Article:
means for positioning said feed-head, said means comprising a tape having quasi-absolute feed-head-location information thereon, said information comprising a sign indicating the desired direction of motion of said feed-head and a lower-order portion of a number indicating a new desired feed-head location; a tape reader; synchronizing means, responsive to said mandrel encoder means, for synchronizing said tape-reader with said mandrel;

means, comprising a register for storing feed-head location information in a binary-coded-location format, said register further adapted to receive said quasiabsolute feed-head-location information from said tape reader;

means for ignoring unacceptable feed-head-information from said tape-reader, and accepting subsequent acceptable feed-head-information from said tapereader;

means for combining the information in said register with the acceptable quasi-absolute feed-head-location information from said tape reader, said means comprising means for adding, on the occurrence of every pulse from said mandrel-encoder, a portion of the feed-head change data generated from acceptable quasi-absolute information from said tape-reader, thereby producing in said register the desired instantaneous location of said feed-head;

means for sensing the actual instantaneous location of said feed-head;

means for comparing the instantaneous desired actual location of said feed-head to produce an error signal; and

means for moving said feed-head in accordance wi said error signal.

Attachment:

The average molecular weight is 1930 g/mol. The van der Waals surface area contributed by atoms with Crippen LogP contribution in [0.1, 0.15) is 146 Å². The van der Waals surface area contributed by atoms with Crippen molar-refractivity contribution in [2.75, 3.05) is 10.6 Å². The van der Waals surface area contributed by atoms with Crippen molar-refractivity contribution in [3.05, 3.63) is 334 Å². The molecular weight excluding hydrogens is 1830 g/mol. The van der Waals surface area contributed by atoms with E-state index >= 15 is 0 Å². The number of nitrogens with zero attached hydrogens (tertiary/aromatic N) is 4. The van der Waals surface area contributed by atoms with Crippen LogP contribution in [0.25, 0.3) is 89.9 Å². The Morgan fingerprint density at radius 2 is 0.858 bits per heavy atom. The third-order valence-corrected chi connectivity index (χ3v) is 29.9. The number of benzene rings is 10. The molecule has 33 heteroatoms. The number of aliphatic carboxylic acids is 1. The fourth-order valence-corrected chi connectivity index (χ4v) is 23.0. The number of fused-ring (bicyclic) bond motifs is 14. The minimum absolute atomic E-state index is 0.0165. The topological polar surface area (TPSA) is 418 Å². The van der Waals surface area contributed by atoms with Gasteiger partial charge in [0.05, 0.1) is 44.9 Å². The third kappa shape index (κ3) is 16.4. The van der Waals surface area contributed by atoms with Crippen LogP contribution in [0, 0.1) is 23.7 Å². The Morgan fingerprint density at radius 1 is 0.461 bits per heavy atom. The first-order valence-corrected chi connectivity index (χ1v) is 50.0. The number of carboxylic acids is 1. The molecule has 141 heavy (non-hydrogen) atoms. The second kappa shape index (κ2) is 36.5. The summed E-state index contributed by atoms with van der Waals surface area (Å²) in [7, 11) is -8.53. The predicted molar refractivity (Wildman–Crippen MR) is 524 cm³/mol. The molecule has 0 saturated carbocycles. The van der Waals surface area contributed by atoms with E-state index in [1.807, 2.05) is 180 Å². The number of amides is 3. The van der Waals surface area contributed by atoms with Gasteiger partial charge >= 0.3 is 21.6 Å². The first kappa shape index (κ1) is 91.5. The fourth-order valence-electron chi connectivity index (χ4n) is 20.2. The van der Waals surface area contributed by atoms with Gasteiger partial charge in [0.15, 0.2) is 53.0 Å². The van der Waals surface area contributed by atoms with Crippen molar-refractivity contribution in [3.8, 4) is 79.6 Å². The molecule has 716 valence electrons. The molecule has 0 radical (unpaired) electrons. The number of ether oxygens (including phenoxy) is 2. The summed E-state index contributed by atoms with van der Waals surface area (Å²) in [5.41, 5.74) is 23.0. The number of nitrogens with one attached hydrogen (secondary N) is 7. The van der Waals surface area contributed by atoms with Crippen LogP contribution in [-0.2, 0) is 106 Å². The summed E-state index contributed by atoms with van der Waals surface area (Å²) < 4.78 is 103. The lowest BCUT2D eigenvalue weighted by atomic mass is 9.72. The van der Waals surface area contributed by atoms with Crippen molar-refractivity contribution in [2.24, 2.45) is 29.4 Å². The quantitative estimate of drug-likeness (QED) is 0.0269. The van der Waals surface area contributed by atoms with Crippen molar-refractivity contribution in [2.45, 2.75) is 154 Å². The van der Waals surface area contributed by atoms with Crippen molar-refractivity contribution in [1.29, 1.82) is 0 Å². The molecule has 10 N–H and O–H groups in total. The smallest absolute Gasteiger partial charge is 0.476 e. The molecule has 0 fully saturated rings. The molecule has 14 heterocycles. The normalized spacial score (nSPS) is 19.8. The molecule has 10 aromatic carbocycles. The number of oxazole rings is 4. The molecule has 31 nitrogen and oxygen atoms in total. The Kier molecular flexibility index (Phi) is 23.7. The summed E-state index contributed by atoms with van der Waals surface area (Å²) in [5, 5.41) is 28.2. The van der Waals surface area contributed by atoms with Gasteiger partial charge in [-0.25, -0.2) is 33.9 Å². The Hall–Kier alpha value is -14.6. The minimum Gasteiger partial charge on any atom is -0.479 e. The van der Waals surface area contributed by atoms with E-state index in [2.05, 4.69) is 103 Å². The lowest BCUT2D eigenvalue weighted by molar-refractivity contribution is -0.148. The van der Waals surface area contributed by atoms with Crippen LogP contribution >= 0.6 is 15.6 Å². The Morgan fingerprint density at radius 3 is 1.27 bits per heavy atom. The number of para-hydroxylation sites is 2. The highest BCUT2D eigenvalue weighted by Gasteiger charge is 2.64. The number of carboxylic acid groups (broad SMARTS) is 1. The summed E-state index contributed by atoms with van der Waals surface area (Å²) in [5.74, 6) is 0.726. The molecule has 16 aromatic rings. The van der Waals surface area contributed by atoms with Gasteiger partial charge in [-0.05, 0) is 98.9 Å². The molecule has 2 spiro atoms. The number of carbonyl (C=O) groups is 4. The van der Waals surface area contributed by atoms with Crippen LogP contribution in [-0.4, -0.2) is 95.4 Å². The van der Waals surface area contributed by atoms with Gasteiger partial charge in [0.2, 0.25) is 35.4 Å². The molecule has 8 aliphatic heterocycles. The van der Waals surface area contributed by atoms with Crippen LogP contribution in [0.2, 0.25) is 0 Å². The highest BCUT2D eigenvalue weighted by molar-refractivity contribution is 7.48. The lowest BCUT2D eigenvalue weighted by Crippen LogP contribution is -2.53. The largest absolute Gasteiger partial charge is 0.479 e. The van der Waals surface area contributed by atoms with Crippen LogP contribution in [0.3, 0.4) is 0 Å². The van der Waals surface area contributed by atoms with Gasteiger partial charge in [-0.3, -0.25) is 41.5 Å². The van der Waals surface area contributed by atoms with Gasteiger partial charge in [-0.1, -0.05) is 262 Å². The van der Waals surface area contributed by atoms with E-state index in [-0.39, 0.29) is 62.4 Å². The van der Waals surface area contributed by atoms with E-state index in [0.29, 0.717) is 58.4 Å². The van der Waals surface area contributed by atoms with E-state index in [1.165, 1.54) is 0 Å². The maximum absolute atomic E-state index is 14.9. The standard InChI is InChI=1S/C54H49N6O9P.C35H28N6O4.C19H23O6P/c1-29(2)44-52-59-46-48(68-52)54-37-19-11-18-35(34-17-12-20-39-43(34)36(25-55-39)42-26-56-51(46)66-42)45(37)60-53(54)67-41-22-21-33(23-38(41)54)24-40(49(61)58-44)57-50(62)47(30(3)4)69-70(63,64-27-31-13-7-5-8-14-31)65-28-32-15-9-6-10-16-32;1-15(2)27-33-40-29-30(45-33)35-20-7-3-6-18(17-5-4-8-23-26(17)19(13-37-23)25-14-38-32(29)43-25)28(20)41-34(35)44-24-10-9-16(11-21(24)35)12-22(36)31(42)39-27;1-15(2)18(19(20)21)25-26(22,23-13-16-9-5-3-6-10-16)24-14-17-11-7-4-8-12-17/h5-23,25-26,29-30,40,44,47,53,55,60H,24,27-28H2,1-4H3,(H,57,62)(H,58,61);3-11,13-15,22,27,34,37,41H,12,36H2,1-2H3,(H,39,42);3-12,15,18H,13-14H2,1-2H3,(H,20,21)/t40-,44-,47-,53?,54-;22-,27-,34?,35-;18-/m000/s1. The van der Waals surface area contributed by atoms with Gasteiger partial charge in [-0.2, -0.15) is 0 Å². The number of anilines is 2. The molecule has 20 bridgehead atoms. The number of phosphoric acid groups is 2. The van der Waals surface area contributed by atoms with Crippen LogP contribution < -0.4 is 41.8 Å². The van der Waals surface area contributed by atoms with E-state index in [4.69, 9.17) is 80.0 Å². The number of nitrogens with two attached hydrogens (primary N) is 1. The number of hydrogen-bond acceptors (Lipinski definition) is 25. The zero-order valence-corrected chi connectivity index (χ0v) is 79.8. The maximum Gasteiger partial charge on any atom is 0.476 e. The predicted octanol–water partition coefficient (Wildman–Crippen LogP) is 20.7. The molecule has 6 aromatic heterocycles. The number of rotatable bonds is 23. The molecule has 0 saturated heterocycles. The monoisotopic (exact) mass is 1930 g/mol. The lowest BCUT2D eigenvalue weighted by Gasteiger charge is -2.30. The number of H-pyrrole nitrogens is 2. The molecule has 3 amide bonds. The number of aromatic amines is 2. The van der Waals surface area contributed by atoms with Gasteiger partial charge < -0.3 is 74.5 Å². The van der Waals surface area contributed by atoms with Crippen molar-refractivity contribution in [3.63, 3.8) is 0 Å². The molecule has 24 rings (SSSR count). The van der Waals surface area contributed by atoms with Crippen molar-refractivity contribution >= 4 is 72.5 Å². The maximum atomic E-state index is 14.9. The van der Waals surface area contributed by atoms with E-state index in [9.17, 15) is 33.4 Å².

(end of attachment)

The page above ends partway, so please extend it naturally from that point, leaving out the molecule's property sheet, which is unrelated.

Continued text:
6. In combination with a mandrel to be filamentwrapped, and a feed-head for controlling the feed-point of said filament, the combination comprising:

means for positioning said feed-head, said means comprising a tape having quasi-absolute feed-head-location information thereon, said information comprising a sign indicative of the desired direction of feedhead location change, and a lower-order portion of a number defining the desired feed-head location;

a register adapted to contain a number indicating the desired location of said feed-point;

means for altering the contents of said register in response to quasi-absolute feed-head-location information from said tape, said means comprising a signcomparator and a magnitude comparator, and means for modifying the number in the low-order register positions to correspond to the low-order information read from said tape.

7. A system for changing the absolute value of a number stored in .a register, said system comprising:

means for storing a group of lower orders of a new absolute value of said number and for storing the sense of the commanded change;

means for determining the sense of the difference between said new value and the absolute value stored in said register;

means for changing the lower orders of said register to the lower orders of said new value stored in said means for storing; and

means for controlling higher orders of said register in accordance with the sense of said change and the sense of said difference.

8. The system of claim 7 wherein said means for changing the lower orders includes interpolation means for effecting such change in fractional increments thereof.

9. The system of claim 8 wherein said interpolation means comprises:

subtracting means for determining the magnitude of the difference between said lower orders of said new absolute value and the lower orders of the absolute value stored in said register;

means for dividing said difference into a selected number of increments, and

means for adding each of said increments to the number stored in said register.